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September is National Disaster Preparedness Month

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Fall travel abroad offers an opportunity for cooler weather, more affordable airfares, and less crowded venues. This is an ideal time to head to distant continents and enjoy fall festivals and activities this time of year before winter sets in. Whether hiking in the Alps, shopping in a boutique in France, or enjoying authentic Asian cuisine while visiting Taiwan, you don’t want your much anticipated travel plans to be interrupted by a medical emergency.

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5 tips to avoid a medical emergency disrupting your travel

The vast majority of medical emergencies are unavoidable. With a little planning you can enjoy your trip without interruptions to a clinic or hospital.

  1. Plan your activities and make a list.

As you plan your activities, check travel advisories for any recommended or required vaccinations, insect or waterborne diseases, extreme weather events, and overall safety in areas you plan to travel.

As you plan your itinerary, download apps on your phone to make your travel experience easier. From checking in on your airline app, to weather updates for the area that you will be visiting, local eateries, and events, these apps are a useful tool to help streamline your travelling experience.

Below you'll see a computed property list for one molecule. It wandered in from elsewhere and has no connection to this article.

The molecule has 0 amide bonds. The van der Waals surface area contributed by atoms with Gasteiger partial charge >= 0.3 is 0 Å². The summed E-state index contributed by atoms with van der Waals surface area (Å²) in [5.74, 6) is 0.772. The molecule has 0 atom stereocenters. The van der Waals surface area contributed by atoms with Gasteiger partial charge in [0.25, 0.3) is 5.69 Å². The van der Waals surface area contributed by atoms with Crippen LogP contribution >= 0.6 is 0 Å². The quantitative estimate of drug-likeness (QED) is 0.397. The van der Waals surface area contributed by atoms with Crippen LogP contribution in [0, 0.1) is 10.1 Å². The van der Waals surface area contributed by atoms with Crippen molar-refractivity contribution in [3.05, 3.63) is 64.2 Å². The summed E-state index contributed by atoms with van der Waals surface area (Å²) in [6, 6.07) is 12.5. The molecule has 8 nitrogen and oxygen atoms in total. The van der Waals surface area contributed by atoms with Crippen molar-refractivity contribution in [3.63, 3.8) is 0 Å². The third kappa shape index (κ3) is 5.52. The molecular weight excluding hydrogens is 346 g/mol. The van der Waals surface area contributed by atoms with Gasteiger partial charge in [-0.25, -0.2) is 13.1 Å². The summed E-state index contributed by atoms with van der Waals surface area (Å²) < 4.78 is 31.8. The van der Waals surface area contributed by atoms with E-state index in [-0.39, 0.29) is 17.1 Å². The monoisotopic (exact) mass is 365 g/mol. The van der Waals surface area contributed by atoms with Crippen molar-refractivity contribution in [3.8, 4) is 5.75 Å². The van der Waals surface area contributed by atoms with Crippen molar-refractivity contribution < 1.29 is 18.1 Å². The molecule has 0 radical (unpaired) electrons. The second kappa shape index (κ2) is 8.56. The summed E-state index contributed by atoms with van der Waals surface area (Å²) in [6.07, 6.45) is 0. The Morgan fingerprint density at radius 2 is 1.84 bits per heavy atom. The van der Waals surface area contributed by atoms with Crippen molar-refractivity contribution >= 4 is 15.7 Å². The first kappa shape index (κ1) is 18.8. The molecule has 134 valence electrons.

1. Enroll in the Smart Travelers Enrollment Program (STEP) a free service that allows U.S. citizens traveling or living abroad to receive the latest security updates from the nearest U.S. embassy or consulate. Enrolling in STEP will help the U.S. embassy contact you and provide assistance during an emergency overseas. And, if your family or friends in the U.S. are having difficulty contacting you with urgent news while you’re traveling, they can use the information in STEP to reach you.
  2. Carry an adequate supply of your prescription medications.

 Make sure that you have at least two extra weeks’ worth (a month extra is even better, if the country allows) in case of emergency where you may be delayed returning home. Medications should be clearly labeled, with your name, what they are for(diagnosis) and include a written prescription from your health care provider. To avoid confiscation, check with the countries embassy for a list of medications allowed. If your medication isn’t allowed, talk with your healthcare provider about alternative medications that are allowed. Also, if you have a prescription for a narcotic based medication, check the International Narcotics Control Board for a regulations when traveling with controlled substances.

 If you use medical cannabis, it is advised you leave it at home. There are many international laws that could land you in jail, even if you have a prescription for it. For more information, speak with your health care provider and check out this site on laws regarding medical cannabis and travel.